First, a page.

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Defenders Of The Queen Imperial And Colonial Defence 1850-1901

Defenders Of The Queen Imperial And Colonial Defence 1850-1901

Keynote – Dr Craig Wilcox

One-day Conference Sunday, 5 November 2023 Waverley RSL

161 Coleman Parade, Glen Waverley, Melbourne

Dr Kilsby is the convenor for this conference.

About the conference – The period of the British colonies in Australia and especially during the reign of Queen Victoria (1837-1901), saw British Army regiment garrisons until 1870 and a Royal Navy station which remained through to 1911. In the meantime, coastal fortifications were built at key points on the Australian coastline to defend the colonies from foes, real and imaginary. The colonial militias gradually grew larger and evolved along with the technology driving changes to weapons and equipment. Local military leaders emerged who came to fore especially after the departure of the British Army. Maritime frontier wars and Victorian Era wars developed in New Zealand, Sudan, China and South Africa in which Australian volunteers, militia and infant naval forces were involved. Many of those who served in South Africa would go on to serve in World War 1.

In this conference, historians and experts on the era will present on both the strategic and the tactical. It will explain how and why the Imperial strategies evolved and in turn affected colonial thinking in the day, both land and maritime. The internal security battle at Eureka and the development of Governor La Trobe’s ‘army’ after the colony of Victoria was declared in 1851 will be examined along with the involvement of Australian volunteers and armed settlers in the New Zealand wars. A paper on the engineer who planned some of the most iconic coastal forts will be examined – and supported by a National Archives of Australia facsimile display of some of those original plans. Details of a colonial training exercise in Victoria in the late 1880s will show how local leaders and military technology had developed by the late 1880s, as well as a discussion around some of the first mounted troops deployed to South Africa in 1899.

Keynote Speaker – Dr Craig Wilcox

Paper – Maritime frontier conflict, and other items from the colonial military history to-do list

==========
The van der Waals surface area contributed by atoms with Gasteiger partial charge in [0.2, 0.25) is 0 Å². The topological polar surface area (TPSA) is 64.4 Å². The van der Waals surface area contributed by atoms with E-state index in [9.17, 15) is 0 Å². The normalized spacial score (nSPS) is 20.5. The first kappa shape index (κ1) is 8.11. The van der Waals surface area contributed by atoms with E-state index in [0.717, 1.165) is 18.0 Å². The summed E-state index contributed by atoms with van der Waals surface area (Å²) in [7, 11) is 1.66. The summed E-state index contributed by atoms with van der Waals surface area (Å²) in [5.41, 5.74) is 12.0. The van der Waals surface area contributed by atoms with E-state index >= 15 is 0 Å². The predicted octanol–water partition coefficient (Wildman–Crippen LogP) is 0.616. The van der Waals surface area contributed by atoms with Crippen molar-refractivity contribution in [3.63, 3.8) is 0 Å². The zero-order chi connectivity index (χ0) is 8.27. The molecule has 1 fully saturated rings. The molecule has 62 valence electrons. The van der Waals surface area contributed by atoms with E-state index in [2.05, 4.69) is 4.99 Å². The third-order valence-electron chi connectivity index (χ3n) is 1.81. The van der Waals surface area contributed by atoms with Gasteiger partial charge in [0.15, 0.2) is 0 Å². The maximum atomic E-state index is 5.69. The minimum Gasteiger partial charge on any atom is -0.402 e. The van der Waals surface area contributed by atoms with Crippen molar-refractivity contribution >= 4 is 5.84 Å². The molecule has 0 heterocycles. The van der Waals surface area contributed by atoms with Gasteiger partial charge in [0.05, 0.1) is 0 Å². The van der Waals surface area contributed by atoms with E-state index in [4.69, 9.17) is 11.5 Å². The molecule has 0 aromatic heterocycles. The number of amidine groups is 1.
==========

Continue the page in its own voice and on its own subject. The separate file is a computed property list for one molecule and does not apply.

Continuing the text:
Abstract – What do we know about Australian military history from 1850 to 1901, and what don’t we know? A lot in both cases, but one gap in our understanding seems striking. For all the attention given to the struggle between British settlers and Aborigines in nineteenth century Australia, we’re not seeing a maritime counterpart to it in commercial scuffles on islands around Australia, in the policing of Pacific islands by warships based in Sydney, and in the occupation and pacification of Papua. Thinking about a maritime or Pacific theatre of frontier conflict reminds us of Australia’s longstanding power in the region. It also challenges how we think about conflict on the Australian inland.

Bio – Craig Wilcox is a historian who lives and writes in Sydney. His books include Australia’s Boer War (2002), Red Coat Dreaming (2009), Badge Boot Button (2017) and Australia’s Tasman Wars (2022). He also wrote the entry on historian Charles Bean for the Oxford Dictionary of National Biography (2006) and on the NSW Labor politician Graham Richardson for the Biographical Dictionary of the Australian Senate (2017).

Dr Kilsby will also present a paper:

Paper – The Battle for Oakleigh Station 1888: Nordenfelts, Landmines and ‘Khakee’

Abstract – With the establishment of a Defence Department and formal militia in 1885, in the midst of war alarms, it was believed that Melbourne could potentially be attacked via Westernport Bay. A series of training exercises took place which tested out the potential defences of the important rail hub at Oakleigh, which gave direct access to Melbourne and avoided the marshy coastal strip. The advent of new military thinking, equipment and organisation was demonstrated in an exercise in 1888. The training involved some key colonial military leaders in Victoria as well as Imperial oversight.